Theology strictly defined means “words about God.” Thus, it is speech/thought related to God. This could mean that philosophy as a discipline is always caught up in theology, inasmuch as it counts God as part of its ontology. However, theology as as discipline is distinct from philosophy more generally because philosophy is not necessarily aimed at God directly. Yet, as I argued above, striving after wisdom is always already striving after Christ so that philosophy is always aimed towards God obliquely.

Thus, I argue that worries about strict divisions between the disciplines of theology and philosophy are frivolous and a waste of time. What matters most is that Christian theologians and philosophers work together – the disciplines ought to be informing each other and, as they inform each other, they ought to be in(en)forming and impacting the larger world. If it is true that the ground-motive of Christian philosophy (and theology) ought to be the revelation of God in Christ, then both disciplines are always already proclamation!!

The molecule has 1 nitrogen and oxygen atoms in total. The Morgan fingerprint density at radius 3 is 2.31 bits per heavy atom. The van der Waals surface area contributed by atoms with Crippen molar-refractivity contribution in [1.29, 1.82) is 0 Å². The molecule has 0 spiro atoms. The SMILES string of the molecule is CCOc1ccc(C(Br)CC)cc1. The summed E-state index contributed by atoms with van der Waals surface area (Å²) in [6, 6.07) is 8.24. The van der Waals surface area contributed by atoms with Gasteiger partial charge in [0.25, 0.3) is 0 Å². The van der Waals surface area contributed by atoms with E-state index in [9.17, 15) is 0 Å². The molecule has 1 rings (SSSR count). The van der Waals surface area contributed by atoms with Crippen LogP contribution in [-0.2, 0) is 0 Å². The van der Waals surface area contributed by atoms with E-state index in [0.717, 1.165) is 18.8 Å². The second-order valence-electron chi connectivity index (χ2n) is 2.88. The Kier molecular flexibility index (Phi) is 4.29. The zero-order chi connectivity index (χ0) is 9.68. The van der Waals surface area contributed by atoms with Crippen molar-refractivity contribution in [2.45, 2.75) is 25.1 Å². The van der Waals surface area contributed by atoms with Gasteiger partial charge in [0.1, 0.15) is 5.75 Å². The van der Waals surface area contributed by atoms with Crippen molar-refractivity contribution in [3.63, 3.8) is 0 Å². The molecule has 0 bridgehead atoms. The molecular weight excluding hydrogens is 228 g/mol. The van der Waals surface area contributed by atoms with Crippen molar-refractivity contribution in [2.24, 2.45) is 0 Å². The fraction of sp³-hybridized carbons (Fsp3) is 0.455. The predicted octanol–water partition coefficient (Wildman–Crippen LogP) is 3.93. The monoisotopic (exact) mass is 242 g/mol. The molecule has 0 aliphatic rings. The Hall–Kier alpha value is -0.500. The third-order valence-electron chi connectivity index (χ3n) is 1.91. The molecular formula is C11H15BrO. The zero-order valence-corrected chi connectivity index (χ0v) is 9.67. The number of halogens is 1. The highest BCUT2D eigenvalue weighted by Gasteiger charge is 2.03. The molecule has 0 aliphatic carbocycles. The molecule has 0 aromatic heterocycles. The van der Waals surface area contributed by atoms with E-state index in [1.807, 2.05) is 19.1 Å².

If this is taken seriously, then the ultimate task of Christian philosophy and theology within their spheres is to do and proclaim the Gospel, to set captives free, and to break the yoke of bondage in which all of Creation is entwined.

 

 

 

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5 thoughts on “Dooyeweerd, Vollenhoven, and the Possibility of Interaction Between Reformational Philosophy and Theology II

  1. Interesting blog! How do you seek God’s wisdom outside of self if Christ’s spirit dwells within us? Are you referencing the bible as an example? What would other examples be?